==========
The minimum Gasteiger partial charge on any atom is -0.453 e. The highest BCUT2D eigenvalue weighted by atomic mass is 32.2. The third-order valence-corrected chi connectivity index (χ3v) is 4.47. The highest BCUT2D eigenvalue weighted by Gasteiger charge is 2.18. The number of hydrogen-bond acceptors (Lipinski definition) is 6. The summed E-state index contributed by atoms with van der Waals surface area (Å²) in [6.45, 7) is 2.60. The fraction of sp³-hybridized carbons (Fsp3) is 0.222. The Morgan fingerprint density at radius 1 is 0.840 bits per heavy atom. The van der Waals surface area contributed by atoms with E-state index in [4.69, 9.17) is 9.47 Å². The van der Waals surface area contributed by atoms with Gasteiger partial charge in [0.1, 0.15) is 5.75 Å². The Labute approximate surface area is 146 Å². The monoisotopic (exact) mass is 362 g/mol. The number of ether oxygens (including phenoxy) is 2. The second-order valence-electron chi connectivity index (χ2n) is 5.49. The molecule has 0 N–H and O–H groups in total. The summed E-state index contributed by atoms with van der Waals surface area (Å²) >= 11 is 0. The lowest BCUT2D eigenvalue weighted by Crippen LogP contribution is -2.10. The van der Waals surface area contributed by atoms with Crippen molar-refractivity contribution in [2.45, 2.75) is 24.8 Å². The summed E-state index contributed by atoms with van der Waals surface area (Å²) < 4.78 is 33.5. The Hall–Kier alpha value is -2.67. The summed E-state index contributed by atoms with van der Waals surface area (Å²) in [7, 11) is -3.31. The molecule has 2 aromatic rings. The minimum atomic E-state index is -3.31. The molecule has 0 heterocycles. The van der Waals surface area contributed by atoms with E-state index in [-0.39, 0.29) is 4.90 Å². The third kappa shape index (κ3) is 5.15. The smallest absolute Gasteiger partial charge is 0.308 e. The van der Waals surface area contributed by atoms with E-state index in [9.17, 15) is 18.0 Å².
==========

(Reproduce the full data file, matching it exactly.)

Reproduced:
The minimum Gasteiger partial charge on any atom is -0.453 e. The highest BCUT2D eigenvalue weighted by atomic mass is 32.2. The third-order valence-corrected chi connectivity index (χ3v) is 4.47. The highest BCUT2D eigenvalue weighted by Gasteiger charge is 2.18. The number of hydrogen-bond acceptors (Lipinski definition) is 6. The summed E-state index contributed by atoms with van der Waals surface area (Å²) in [6.45, 7) is 2.60. The fraction of sp³-hybridized carbons (Fsp3) is 0.222. The Morgan fingerprint density at radius 1 is 0.840 bits per heavy atom. The van der Waals surface area contributed by atoms with E-state index in [4.69, 9.17) is 9.47 Å². The van der Waals surface area contributed by atoms with Gasteiger partial charge in [0.1, 0.15) is 5.75 Å². The Labute approximate surface area is 146 Å². The monoisotopic (exact) mass is 362 g/mol. The number of ether oxygens (including phenoxy) is 2. The second-order valence-electron chi connectivity index (χ2n) is 5.49. The molecule has 0 N–H and O–H groups in total. The summed E-state index contributed by atoms with van der Waals surface area (Å²) >= 11 is 0. The lowest BCUT2D eigenvalue weighted by Crippen LogP contribution is -2.10. The van der Waals surface area contributed by atoms with Crippen molar-refractivity contribution in [2.45, 2.75) is 24.8 Å². The summed E-state index contributed by atoms with van der Waals surface area (Å²) < 4.78 is 33.5. The Hall–Kier alpha value is -2.67. The summed E-state index contributed by atoms with van der Waals surface area (Å²) in [7, 11) is -3.31. The molecule has 2 aromatic rings. The minimum atomic E-state index is -3.31. The molecule has 0 heterocycles. The van der Waals surface area contributed by atoms with E-state index in [-0.39, 0.29) is 4.90 Å². The third kappa shape index (κ3) is 5.15. The smallest absolute Gasteiger partial charge is 0.308 e. The van der Waals surface area contributed by atoms with E-state index in [9.17, 15) is 18.0 Å².